On Thursday the Consumer Product Safety Commission announced a formal recall of some 1 million Samsung Galaxy Note 7 smartphones after reports of the devices overheating and igniting. According to CPSC, Samsung had received 92 reports of the batteries overheating in the U.S., including 26 reports of burns and 55 reports of property damage. That followed a September 2 recall announcement by Samsung—an effort that never fully got off the ground—and restrictions against using and charging the devices during commercial air travel. We asked lithium-ion battery expert K.M. Abraham, research professor in the College of Science and an inventor of the lithium-air battery, to explain why the phones are catching fire, how users should respond, and whether safety issues with mobile devices are more prevalent now than ever before.
Lithium-ion batteries power numerous devices, including smartphones, laptops, and hoverboards. There have been reports of each of those devices igniting. How do the batteries work, and what is causing them to dangerously overheat?
A lithium-ion battery has three primary parts: two “electrode plates”—an “anode plate” made of graphite and a “cathode” made of lithium cobalt oxide or a similar metal oxide —and a very thin, but porous, polyethylene “separator” that keeps the two electrodes apart. The electric current flows between the anode and the cathode via a liquid called the “electrolyte,” which consists of a lithium salt dissolved in an organic solvent. If the two electrode plates, which are normally separated by the polyethylene separator, come in contact with each other during use because of a manufacturing defect, then the two electrodes can spark what’s called a “thermal runaway reaction.” In such a reaction, the electrolyte heats up and the cathode and anode become unstable and react violently with the electrolyte. The temperature may reach the boiling point, causing the battery to eject its hot internal contents, which catch fire or explode when they come in contact with oxygen in the atmosphere.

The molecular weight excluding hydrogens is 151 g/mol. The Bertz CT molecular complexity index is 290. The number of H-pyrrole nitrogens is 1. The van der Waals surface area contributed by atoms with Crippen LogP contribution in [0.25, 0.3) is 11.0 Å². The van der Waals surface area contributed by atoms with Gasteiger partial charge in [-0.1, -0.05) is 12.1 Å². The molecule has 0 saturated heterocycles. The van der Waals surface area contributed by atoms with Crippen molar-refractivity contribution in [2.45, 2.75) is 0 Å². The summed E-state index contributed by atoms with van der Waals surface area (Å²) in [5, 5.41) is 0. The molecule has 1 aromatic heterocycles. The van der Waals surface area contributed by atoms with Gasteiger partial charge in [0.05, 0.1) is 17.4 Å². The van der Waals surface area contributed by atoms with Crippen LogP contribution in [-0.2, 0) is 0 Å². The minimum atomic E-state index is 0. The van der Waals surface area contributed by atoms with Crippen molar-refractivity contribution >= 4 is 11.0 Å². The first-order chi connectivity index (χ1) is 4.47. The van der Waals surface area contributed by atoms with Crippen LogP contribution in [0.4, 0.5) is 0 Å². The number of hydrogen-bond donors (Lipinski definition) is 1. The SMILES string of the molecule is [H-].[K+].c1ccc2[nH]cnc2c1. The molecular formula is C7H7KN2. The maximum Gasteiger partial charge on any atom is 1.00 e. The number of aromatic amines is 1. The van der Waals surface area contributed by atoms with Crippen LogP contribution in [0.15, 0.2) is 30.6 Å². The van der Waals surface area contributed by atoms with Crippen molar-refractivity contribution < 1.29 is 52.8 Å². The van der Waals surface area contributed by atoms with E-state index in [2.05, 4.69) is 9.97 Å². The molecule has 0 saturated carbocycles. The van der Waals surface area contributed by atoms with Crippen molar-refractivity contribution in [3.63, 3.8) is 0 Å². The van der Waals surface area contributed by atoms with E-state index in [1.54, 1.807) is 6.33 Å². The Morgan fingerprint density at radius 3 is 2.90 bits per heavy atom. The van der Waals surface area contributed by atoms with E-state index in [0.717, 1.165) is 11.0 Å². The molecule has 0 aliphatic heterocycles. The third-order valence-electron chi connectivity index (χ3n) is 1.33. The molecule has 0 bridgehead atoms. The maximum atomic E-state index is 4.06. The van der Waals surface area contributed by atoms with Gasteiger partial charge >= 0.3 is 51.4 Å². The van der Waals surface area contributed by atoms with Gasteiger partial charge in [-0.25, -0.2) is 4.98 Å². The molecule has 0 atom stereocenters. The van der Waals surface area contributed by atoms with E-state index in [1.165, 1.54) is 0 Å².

According to Bloomberg Technology, Samsung reported that a small flaw was responsible for the problem, in particular, a production error that placed pressure on the electrode plates. It’s very possible that this is what happened because the remains of the phones that caught fire resemble those of devices, such as hoverboards, that exploded when their batteries short-circuited, leading to a thermal runway reaction.
What is the actual danger to people who own the Galaxy Note 7, and how should they respond to the warnings, given that the recall is taking so long to take effect?
There is a high probability that the Note 7s from the lot currently in people’s possession are defective and can have dangerous consequences, including personal injury and substantial property damage. Users should return the phones to the store as soon as possible, without hesitation. Until then, they should handle the phones very carefully, being sure to keep them away from their bodies and those of others. They should make no attempt to charge them or use them further.
These types of explosions seem to be happening more frequently. Are they, or are we just hearing about them more? And how can manufacturers ensure that this problem doesn’t happen again?
The lithium-ion battery is an extremely desirable power source for everything from cellphones to electric cars because it is very energy dense. I wrote an article on this for the Electrochemical Society when hoverboards were exploding earlier in the year. But that density makes them extremely susceptible to any defects in materials, engineering, or manufacturing. Manufacturers must take the utmost care in producing them. They should use only the best materials, engineer the batteries properly, and test them thoroughly. In their desire to meet production requirements, manufacturers may miss some of these steps. Such high standards are important for all devices that use the batteries, but because people carry cell phones so close to themselves, and because there are so many of them out there, the consequences of explosions can be particularly devastating. That said, it is worth noting that billions of these batteries are used every day by consumers around world without any problem, attesting to their indispensability when they are produced correctly.